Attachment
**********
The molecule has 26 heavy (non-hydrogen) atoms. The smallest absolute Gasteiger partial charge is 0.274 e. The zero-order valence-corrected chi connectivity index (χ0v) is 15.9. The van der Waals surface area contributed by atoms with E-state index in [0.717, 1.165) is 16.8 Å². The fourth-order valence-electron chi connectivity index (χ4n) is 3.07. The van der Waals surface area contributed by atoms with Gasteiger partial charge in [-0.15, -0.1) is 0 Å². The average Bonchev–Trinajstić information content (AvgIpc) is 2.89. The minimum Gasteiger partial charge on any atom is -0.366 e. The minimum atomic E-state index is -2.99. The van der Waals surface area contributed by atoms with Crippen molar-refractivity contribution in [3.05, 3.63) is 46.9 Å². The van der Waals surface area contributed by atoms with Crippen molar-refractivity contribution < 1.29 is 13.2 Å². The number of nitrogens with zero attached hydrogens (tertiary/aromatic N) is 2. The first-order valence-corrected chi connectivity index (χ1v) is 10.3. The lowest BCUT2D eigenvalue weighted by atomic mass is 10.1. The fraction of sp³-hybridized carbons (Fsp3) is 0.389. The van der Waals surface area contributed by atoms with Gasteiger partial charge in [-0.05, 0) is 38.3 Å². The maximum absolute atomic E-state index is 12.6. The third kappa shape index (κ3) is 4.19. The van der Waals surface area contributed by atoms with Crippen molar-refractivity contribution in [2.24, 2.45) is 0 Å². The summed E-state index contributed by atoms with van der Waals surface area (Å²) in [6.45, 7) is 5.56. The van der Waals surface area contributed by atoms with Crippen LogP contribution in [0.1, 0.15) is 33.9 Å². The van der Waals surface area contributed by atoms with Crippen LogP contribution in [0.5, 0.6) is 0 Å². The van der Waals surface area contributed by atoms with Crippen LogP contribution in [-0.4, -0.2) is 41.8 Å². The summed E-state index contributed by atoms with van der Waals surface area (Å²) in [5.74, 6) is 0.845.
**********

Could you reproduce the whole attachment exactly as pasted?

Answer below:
The molecule has 26 heavy (non-hydrogen) atoms. The smallest absolute Gasteiger partial charge is 0.274 e. The zero-order valence-corrected chi connectivity index (χ0v) is 15.9. The van der Waals surface area contributed by atoms with E-state index in [0.717, 1.165) is 16.8 Å². The fourth-order valence-electron chi connectivity index (χ4n) is 3.07. The van der Waals surface area contributed by atoms with Gasteiger partial charge in [-0.15, -0.1) is 0 Å². The average Bonchev–Trinajstić information content (AvgIpc) is 2.89. The minimum Gasteiger partial charge on any atom is -0.366 e. The minimum atomic E-state index is -2.99. The van der Waals surface area contributed by atoms with Crippen molar-refractivity contribution in [3.05, 3.63) is 46.9 Å². The van der Waals surface area contributed by atoms with Crippen molar-refractivity contribution < 1.29 is 13.2 Å². The number of nitrogens with zero attached hydrogens (tertiary/aromatic N) is 2. The first-order valence-corrected chi connectivity index (χ1v) is 10.3. The lowest BCUT2D eigenvalue weighted by atomic mass is 10.1. The fraction of sp³-hybridized carbons (Fsp3) is 0.389. The van der Waals surface area contributed by atoms with Gasteiger partial charge in [-0.05, 0) is 38.3 Å². The maximum absolute atomic E-state index is 12.6. The third kappa shape index (κ3) is 4.19. The van der Waals surface area contributed by atoms with Crippen molar-refractivity contribution in [2.24, 2.45) is 0 Å². The summed E-state index contributed by atoms with van der Waals surface area (Å²) in [6.45, 7) is 5.56. The van der Waals surface area contributed by atoms with Crippen LogP contribution in [0.1, 0.15) is 33.9 Å². The van der Waals surface area contributed by atoms with Crippen LogP contribution in [0.5, 0.6) is 0 Å². The van der Waals surface area contributed by atoms with Crippen LogP contribution in [-0.4, -0.2) is 41.8 Å². The summed E-state index contributed by atoms with van der Waals surface area (Å²) in [5.74, 6) is 0.845.